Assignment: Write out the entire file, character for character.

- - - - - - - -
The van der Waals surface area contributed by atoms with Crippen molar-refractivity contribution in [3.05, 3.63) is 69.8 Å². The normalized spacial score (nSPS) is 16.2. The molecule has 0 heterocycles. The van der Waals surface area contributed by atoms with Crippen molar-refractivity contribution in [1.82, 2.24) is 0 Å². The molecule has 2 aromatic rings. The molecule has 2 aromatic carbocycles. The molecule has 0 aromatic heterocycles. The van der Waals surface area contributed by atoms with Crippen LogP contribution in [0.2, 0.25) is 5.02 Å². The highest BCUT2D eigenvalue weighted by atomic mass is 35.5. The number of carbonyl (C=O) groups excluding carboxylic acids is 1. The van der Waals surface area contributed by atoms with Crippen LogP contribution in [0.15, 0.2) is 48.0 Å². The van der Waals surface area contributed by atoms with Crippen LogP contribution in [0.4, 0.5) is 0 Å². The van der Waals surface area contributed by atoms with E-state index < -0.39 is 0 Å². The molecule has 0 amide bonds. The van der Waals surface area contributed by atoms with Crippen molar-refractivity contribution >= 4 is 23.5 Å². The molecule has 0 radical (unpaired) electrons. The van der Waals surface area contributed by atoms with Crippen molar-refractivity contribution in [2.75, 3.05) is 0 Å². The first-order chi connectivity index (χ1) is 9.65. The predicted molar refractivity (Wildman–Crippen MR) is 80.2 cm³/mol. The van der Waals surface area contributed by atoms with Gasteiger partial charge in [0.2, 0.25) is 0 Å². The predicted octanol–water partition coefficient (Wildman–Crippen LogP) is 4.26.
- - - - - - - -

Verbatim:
The van der Waals surface area contributed by atoms with Crippen molar-refractivity contribution in [3.05, 3.63) is 69.8 Å². The normalized spacial score (nSPS) is 16.2. The molecule has 0 heterocycles. The van der Waals surface area contributed by atoms with Crippen molar-refractivity contribution in [1.82, 2.24) is 0 Å². The molecule has 2 aromatic rings. The molecule has 2 aromatic carbocycles. The molecule has 0 aromatic heterocycles. The van der Waals surface area contributed by atoms with Crippen LogP contribution in [0.2, 0.25) is 5.02 Å². The highest BCUT2D eigenvalue weighted by atomic mass is 35.5. The number of carbonyl (C=O) groups excluding carboxylic acids is 1. The van der Waals surface area contributed by atoms with Crippen LogP contribution in [0.15, 0.2) is 48.0 Å². The van der Waals surface area contributed by atoms with Crippen LogP contribution in [0.4, 0.5) is 0 Å². The van der Waals surface area contributed by atoms with E-state index < -0.39 is 0 Å². The molecule has 0 amide bonds. The van der Waals surface area contributed by atoms with Crippen molar-refractivity contribution >= 4 is 23.5 Å². The molecule has 0 radical (unpaired) electrons. The van der Waals surface area contributed by atoms with Crippen molar-refractivity contribution in [2.75, 3.05) is 0 Å². The first-order chi connectivity index (χ1) is 9.65. The predicted molar refractivity (Wildman–Crippen MR) is 80.2 cm³/mol. The van der Waals surface area contributed by atoms with Gasteiger partial charge in [0.2, 0.25) is 0 Å². The predicted octanol–water partition coefficient (Wildman–Crippen LogP) is 4.26.